News
28July2017
Sincerest congratulations to our Master thesis student Dora Argyropoulou on winning a postgraduate studies scholarship of the Bodossaki Foundation.
7July2017
Master thesis presentation: On the 11th of July 2017, Georgios Kissas will present his Master Thesis, entitled "A Computational Study of SelfConsistent Field Theory for Polymer Interfaces" in front of his threemember examination committee. The presentation will take place in the "Nikos Koumoutsos" hall of the Chemical Engineering building at 10:30.
7July2017
Master thesis presentation: On the 11th of July 2017, Stefanos Konstantinopoulos will present his Master Thesis, entitled "Molecular Simulations of Graphenebased Materials for Organic Electronics" in front of his threemember examination committee. The presentation will take place in the "Nikos Koumoutsos" hall of the Chemical Engineering building at 11:30.
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Polymermatrix nanocomposites
Polymermatrix nanocomposites, i.e. nanoparticlefilled polymers, offer huge potential for future applications and energy savings, and are considered as an important branch of the emerging field of nanotechnology. The observation that, other things being equal, the effectiveness of the filler increases with an increase in surface to volume ratio has provided large impetus for a shift from micron to nanosized filler particles.
Figure 1: Levels of modeling developed for the study of polymer matrix nanocomposites, methods employed in each one and main simulation observables.
Four interconnected levels of representation have been developed for polymermatrix nanocomposites (Figure 1):
(a) An atomistic one, where both nanoparticles and polymer chains are represented in terms of detailed atomistic force fields. Fullerenes (C60) are dispersed in PS matrix and atomistic Molecular Dynamics (MD) simulations are undertaken to uncover details of packing and to quantify (local and global) segmental dynamics and (atomic and local) stresses (Figure 2).
Figure 2: Quantification of manyparticle influence on polymer dynamics via a Voronoi tessellation of the simulation box (left figure). Meansquare atomic displacements (MSD) of PS backbone carbon atoms as a function of time for pure PS and PS + 1% C60 (righthand side figure). In the case of fullerene nanocomposites, an analysis of the dependence of backbone MSD on confinement is also presented for most and least confined Voronoi cells. External links: http://pubs.acs.org/doi/abs/10.1021/ma402214r, http://arxiv.org/abs/1401.4314
(b) A coarsegrained representation, in which each repeat unit is mapped onto a single "superatom", and each nanoparticle is viewed as a solid object interacting with the polymer superatoms and other nanoparticles via Hamakertype potentials. Equilibration of coarsegrained polymernanoparticle systems at all length scales is achieved via connectivityaltering Monte Carlo (MC) moves. These simulations are important for generating wellequilibrated initial configurations for atomistic MD through reverse mapping.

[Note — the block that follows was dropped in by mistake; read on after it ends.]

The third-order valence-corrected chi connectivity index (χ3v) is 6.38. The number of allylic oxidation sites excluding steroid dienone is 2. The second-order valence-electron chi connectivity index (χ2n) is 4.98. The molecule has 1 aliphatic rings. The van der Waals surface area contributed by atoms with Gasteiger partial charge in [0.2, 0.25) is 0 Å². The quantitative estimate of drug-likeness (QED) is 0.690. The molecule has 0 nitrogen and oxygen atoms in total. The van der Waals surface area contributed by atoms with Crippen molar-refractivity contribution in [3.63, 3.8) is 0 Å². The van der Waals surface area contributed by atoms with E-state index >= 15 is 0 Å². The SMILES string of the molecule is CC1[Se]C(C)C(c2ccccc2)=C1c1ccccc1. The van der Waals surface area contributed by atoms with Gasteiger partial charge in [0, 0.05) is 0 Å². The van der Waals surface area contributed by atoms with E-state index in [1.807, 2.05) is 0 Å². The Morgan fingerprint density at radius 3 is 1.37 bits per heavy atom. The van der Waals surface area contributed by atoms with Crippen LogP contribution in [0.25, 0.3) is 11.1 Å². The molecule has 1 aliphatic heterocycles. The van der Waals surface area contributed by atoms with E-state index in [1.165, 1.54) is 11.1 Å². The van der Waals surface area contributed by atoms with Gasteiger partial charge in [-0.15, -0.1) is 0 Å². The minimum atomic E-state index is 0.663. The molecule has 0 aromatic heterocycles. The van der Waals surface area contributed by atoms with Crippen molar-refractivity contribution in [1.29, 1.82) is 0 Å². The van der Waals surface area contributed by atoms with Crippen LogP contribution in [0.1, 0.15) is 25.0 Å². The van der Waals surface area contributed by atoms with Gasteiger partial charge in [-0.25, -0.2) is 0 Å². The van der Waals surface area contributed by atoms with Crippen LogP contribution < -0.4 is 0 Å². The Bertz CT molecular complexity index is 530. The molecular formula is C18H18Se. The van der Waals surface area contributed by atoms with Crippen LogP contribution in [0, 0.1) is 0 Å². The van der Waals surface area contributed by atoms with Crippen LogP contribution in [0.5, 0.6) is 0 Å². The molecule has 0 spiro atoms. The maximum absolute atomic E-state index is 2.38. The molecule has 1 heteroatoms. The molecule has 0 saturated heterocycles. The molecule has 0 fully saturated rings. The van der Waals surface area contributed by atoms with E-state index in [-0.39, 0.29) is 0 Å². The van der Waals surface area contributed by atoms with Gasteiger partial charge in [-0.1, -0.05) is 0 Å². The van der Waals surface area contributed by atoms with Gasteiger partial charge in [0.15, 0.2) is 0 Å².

(c) A Field Theoryinspired Monte Carlo (FTi MC) level, where polymer chains are represented as freely jointed sequences of Kuhn segments. For polymerpolymer interactions, an effective energy function is used, which prevents large departures of the local polymer density from its value in the bulk melt everywhere in the system. This simulation methodology is capable of capturing structural features at length scales on the order of hundreds of nanometers. Brush thickness and scattering curves from the grafted PS corona of silica particles dispersed in PS have been predicted (Figure 3).
Figure 3: The calculated brush thickness (using two estimates indicated in the left figure) is plotted versus the square root of the degree of polymerization of grafted chains, N_{g}, times the fourth root of the grafting density, σ. Points correspond to systems containing an 8nmradius silica particle grafted with PS chains and dispersed in PS matrix. External links: http://pubs.acs.org/doi/abs/10.1021/ma400107q, http://arxiv.org/abs/1401.4001
(d) A slipspring network representation where crosslinks, entanglements and chain ends are the degrees of freedom of the polymeric matrix. From the thermodynamic point of view, the system under study is fully described by a Helmholtz energy function which accounts for the entropic springs connecting crosslinks or entanglements, nonbonded interactions (derived from any appropriate equation of state, e.g. the SanchezLacombe) and Hamaker interactions between nodal points  nanoparticles and nanoparticles  nanoparticles. Brownian simulations at this level, operating at the length scales of up to 1 μm and time scales up to 1 ms, account for changes in segmental mobility induced by the nanoparticles and track elementary events of chain slippage across entanglements, chain entanglement and reentanglement.
Relevant publications
[1] 
Vogiatzis, G. G.; Voyiatzis, E.; Theodorou, D. N. "Monte Carlo simulations of a coarse grained model for an athermal allpolystyrene nanocomposite system" Eur. Polym. J. 2011, 47, 699712.
http://dx.doi.org/10.1016/j.eurpolymj.2010.09.017, http://arxiv.org/abs/1401.3364 
[2] 
Vogiatzis, G. G.; Theodorou, D. N. "Structure of Polymer Layers Grafted to Nanoparticles in Silica  Polystyrene Nanocomposites" Macromolecules 2013, 46, 46704683.
http://pubs.acs.org/doi/abs/10.1021/ma400107q, http://arxiv.org/abs/1401.4001 
[3] 
Vogiatzis, G. G.; Theodorou, D. N. "Local Segmental Dynamics and Stresses in Polystyrene  C60 Mixtures" Macromolecules 2014, 47, 387404.
http://pubs.acs.org/doi/abs/10.1021/ma402214r, http://arxiv.org/abs/1401.4314 
Relevant projects